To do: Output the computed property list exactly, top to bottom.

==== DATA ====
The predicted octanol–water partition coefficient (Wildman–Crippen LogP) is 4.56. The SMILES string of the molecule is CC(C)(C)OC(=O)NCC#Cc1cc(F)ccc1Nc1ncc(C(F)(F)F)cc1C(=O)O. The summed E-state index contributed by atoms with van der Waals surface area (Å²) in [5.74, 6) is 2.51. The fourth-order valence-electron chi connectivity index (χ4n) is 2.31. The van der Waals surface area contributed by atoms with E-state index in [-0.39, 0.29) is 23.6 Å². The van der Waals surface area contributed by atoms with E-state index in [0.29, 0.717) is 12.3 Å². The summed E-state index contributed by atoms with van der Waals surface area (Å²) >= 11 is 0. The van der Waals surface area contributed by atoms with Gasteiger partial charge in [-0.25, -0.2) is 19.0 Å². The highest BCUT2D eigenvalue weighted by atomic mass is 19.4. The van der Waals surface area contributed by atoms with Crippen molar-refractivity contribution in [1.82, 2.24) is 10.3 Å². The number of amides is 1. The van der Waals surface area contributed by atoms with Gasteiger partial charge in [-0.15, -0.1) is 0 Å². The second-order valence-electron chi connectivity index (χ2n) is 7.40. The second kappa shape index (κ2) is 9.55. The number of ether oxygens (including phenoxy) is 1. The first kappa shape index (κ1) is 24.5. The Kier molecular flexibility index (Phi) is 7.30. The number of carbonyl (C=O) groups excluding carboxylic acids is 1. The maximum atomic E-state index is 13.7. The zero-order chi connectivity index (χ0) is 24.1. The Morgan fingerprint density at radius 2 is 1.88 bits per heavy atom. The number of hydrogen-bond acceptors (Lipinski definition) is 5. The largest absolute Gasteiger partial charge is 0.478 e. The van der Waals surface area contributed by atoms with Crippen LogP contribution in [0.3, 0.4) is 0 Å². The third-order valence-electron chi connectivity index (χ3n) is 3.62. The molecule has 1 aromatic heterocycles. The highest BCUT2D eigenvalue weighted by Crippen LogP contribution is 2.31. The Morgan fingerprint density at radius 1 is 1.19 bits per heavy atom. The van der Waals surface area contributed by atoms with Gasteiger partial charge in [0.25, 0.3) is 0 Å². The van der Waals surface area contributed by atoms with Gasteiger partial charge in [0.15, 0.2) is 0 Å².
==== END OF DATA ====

The predicted octanol–water partition coefficient (Wildman–Crippen LogP) is 4.56. The SMILES string of the molecule is CC(C)(C)OC(=O)NCC#Cc1cc(F)ccc1Nc1ncc(C(F)(F)F)cc1C(=O)O. The summed E-state index contributed by atoms with van der Waals surface area (Å²) in [5.74, 6) is 2.51. The fourth-order valence-electron chi connectivity index (χ4n) is 2.31. The van der Waals surface area contributed by atoms with E-state index in [-0.39, 0.29) is 23.6 Å². The van der Waals surface area contributed by atoms with E-state index in [0.29, 0.717) is 12.3 Å². The summed E-state index contributed by atoms with van der Waals surface area (Å²) >= 11 is 0. The van der Waals surface area contributed by atoms with Gasteiger partial charge in [-0.25, -0.2) is 19.0 Å². The highest BCUT2D eigenvalue weighted by atomic mass is 19.4. The van der Waals surface area contributed by atoms with Crippen molar-refractivity contribution in [1.82, 2.24) is 10.3 Å². The number of amides is 1. The van der Waals surface area contributed by atoms with Gasteiger partial charge in [-0.15, -0.1) is 0 Å². The second-order valence-electron chi connectivity index (χ2n) is 7.40. The second kappa shape index (κ2) is 9.55. The number of ether oxygens (including phenoxy) is 1. The first kappa shape index (κ1) is 24.5. The Kier molecular flexibility index (Phi) is 7.30. The number of carbonyl (C=O) groups excluding carboxylic acids is 1. The maximum atomic E-state index is 13.7. The zero-order chi connectivity index (χ0) is 24.1. The Morgan fingerprint density at radius 2 is 1.88 bits per heavy atom. The number of hydrogen-bond acceptors (Lipinski definition) is 5. The largest absolute Gasteiger partial charge is 0.478 e. The van der Waals surface area contributed by atoms with Crippen LogP contribution in [0.3, 0.4) is 0 Å². The third-order valence-electron chi connectivity index (χ3n) is 3.62. The molecule has 1 aromatic heterocycles. The highest BCUT2D eigenvalue weighted by Crippen LogP contribution is 2.31. The Morgan fingerprint density at radius 1 is 1.19 bits per heavy atom. The van der Waals surface area contributed by atoms with Gasteiger partial charge in [0.25, 0.3) is 0 Å². The van der Waals surface area contributed by atoms with Gasteiger partial charge in [0.15, 0.2) is 0 Å².